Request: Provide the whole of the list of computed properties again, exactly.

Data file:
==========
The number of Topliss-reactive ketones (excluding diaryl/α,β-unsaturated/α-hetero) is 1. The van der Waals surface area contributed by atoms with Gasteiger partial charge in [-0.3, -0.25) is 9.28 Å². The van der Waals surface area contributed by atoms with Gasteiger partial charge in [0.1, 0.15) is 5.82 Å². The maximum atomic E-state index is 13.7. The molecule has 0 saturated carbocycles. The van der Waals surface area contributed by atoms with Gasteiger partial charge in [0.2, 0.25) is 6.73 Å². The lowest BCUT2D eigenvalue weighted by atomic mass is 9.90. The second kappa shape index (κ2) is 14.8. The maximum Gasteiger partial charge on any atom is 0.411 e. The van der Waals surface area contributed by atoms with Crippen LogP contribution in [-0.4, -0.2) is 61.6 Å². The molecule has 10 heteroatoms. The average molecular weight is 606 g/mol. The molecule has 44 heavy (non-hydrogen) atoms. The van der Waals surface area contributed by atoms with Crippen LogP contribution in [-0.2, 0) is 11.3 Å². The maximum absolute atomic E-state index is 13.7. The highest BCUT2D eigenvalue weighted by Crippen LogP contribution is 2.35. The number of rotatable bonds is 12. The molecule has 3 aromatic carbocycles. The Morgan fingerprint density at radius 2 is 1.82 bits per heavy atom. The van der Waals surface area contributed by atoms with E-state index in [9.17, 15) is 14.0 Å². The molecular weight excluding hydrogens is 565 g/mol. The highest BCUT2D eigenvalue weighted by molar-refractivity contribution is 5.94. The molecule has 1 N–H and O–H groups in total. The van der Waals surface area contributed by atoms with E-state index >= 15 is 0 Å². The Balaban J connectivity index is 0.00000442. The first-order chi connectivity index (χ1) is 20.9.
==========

The number of Topliss-reactive ketones (excluding diaryl/α,β-unsaturated/α-hetero) is 1. The van der Waals surface area contributed by atoms with Gasteiger partial charge in [-0.3, -0.25) is 9.28 Å². The van der Waals surface area contributed by atoms with Gasteiger partial charge in [0.1, 0.15) is 5.82 Å². The maximum atomic E-state index is 13.7. The molecule has 0 saturated carbocycles. The van der Waals surface area contributed by atoms with Gasteiger partial charge in [0.2, 0.25) is 6.73 Å². The lowest BCUT2D eigenvalue weighted by atomic mass is 9.90. The second kappa shape index (κ2) is 14.8. The maximum Gasteiger partial charge on any atom is 0.411 e. The van der Waals surface area contributed by atoms with Crippen LogP contribution in [-0.4, -0.2) is 61.6 Å². The molecule has 10 heteroatoms. The average molecular weight is 606 g/mol. The molecule has 44 heavy (non-hydrogen) atoms. The van der Waals surface area contributed by atoms with Crippen LogP contribution in [-0.2, 0) is 11.3 Å². The maximum absolute atomic E-state index is 13.7. The highest BCUT2D eigenvalue weighted by Crippen LogP contribution is 2.35. The number of rotatable bonds is 12. The molecule has 3 aromatic carbocycles. The Morgan fingerprint density at radius 2 is 1.82 bits per heavy atom. The van der Waals surface area contributed by atoms with E-state index in [9.17, 15) is 14.0 Å². The molecular weight excluding hydrogens is 565 g/mol. The highest BCUT2D eigenvalue weighted by molar-refractivity contribution is 5.94. The molecule has 1 N–H and O–H groups in total. The van der Waals surface area contributed by atoms with E-state index >= 15 is 0 Å². The Balaban J connectivity index is 0.00000442. The first-order chi connectivity index (χ1) is 20.9.